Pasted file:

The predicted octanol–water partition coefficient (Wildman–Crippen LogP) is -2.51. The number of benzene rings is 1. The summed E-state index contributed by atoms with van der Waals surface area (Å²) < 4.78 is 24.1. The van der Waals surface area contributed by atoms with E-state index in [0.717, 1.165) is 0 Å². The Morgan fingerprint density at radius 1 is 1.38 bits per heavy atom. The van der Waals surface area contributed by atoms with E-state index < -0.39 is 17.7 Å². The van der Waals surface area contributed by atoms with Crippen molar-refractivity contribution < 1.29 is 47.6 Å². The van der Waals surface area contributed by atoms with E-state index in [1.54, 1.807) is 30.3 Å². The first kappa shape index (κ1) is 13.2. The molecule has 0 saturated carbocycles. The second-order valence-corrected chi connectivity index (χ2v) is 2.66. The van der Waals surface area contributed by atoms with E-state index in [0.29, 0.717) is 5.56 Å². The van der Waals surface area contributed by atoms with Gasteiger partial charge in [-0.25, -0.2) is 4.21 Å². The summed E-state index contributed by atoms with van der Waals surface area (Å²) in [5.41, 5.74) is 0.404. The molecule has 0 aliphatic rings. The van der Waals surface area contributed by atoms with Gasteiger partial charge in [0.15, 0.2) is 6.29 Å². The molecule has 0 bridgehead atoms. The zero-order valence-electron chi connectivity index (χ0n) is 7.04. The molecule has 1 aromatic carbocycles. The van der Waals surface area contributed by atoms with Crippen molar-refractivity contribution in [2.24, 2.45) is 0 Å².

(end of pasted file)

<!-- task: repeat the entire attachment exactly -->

The predicted octanol–water partition coefficient (Wildman–Crippen LogP) is -2.51. The number of benzene rings is 1. The summed E-state index contributed by atoms with van der Waals surface area (Å²) < 4.78 is 24.1. The van der Waals surface area contributed by atoms with E-state index in [0.717, 1.165) is 0 Å². The Morgan fingerprint density at radius 1 is 1.38 bits per heavy atom. The van der Waals surface area contributed by atoms with E-state index < -0.39 is 17.7 Å². The van der Waals surface area contributed by atoms with Crippen molar-refractivity contribution < 1.29 is 47.6 Å². The van der Waals surface area contributed by atoms with E-state index in [1.54, 1.807) is 30.3 Å². The first kappa shape index (κ1) is 13.2. The molecule has 0 saturated carbocycles. The second-order valence-corrected chi connectivity index (χ2v) is 2.66. The van der Waals surface area contributed by atoms with E-state index in [0.29, 0.717) is 5.56 Å². The van der Waals surface area contributed by atoms with Gasteiger partial charge in [-0.25, -0.2) is 4.21 Å². The summed E-state index contributed by atoms with van der Waals surface area (Å²) in [5.41, 5.74) is 0.404. The molecule has 0 aliphatic rings. The van der Waals surface area contributed by atoms with Gasteiger partial charge in [0.15, 0.2) is 6.29 Å². The molecule has 0 bridgehead atoms. The zero-order valence-electron chi connectivity index (χ0n) is 7.04. The molecule has 1 aromatic carbocycles. The van der Waals surface area contributed by atoms with Crippen molar-refractivity contribution in [2.24, 2.45) is 0 Å².